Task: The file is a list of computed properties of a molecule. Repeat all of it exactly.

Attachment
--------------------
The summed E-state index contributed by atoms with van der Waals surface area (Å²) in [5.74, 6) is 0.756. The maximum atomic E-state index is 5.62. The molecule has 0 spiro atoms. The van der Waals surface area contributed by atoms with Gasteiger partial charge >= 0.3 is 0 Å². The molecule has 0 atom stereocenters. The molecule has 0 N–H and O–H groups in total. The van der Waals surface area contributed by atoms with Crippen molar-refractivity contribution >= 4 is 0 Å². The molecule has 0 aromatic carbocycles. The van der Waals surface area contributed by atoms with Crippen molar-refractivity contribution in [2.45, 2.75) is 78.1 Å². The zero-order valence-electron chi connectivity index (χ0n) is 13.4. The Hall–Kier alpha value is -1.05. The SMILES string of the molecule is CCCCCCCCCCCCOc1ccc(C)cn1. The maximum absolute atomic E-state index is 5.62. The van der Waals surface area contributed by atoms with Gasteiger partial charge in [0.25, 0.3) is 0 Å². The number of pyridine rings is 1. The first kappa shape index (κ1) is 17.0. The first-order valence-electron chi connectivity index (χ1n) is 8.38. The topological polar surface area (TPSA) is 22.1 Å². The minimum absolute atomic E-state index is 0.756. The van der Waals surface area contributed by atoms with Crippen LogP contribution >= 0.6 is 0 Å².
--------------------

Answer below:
The summed E-state index contributed by atoms with van der Waals surface area (Å²) in [5.74, 6) is 0.756. The maximum atomic E-state index is 5.62. The molecule has 0 spiro atoms. The van der Waals surface area contributed by atoms with Gasteiger partial charge >= 0.3 is 0 Å². The molecule has 0 atom stereocenters. The molecule has 0 N–H and O–H groups in total. The van der Waals surface area contributed by atoms with Crippen molar-refractivity contribution >= 4 is 0 Å². The molecule has 0 aromatic carbocycles. The van der Waals surface area contributed by atoms with Crippen molar-refractivity contribution in [2.45, 2.75) is 78.1 Å². The zero-order valence-electron chi connectivity index (χ0n) is 13.4. The Hall–Kier alpha value is -1.05. The SMILES string of the molecule is CCCCCCCCCCCCOc1ccc(C)cn1. The maximum absolute atomic E-state index is 5.62. The van der Waals surface area contributed by atoms with Gasteiger partial charge in [0.25, 0.3) is 0 Å². The number of pyridine rings is 1. The first kappa shape index (κ1) is 17.0. The first-order valence-electron chi connectivity index (χ1n) is 8.38. The topological polar surface area (TPSA) is 22.1 Å². The minimum absolute atomic E-state index is 0.756. The van der Waals surface area contributed by atoms with Crippen LogP contribution >= 0.6 is 0 Å².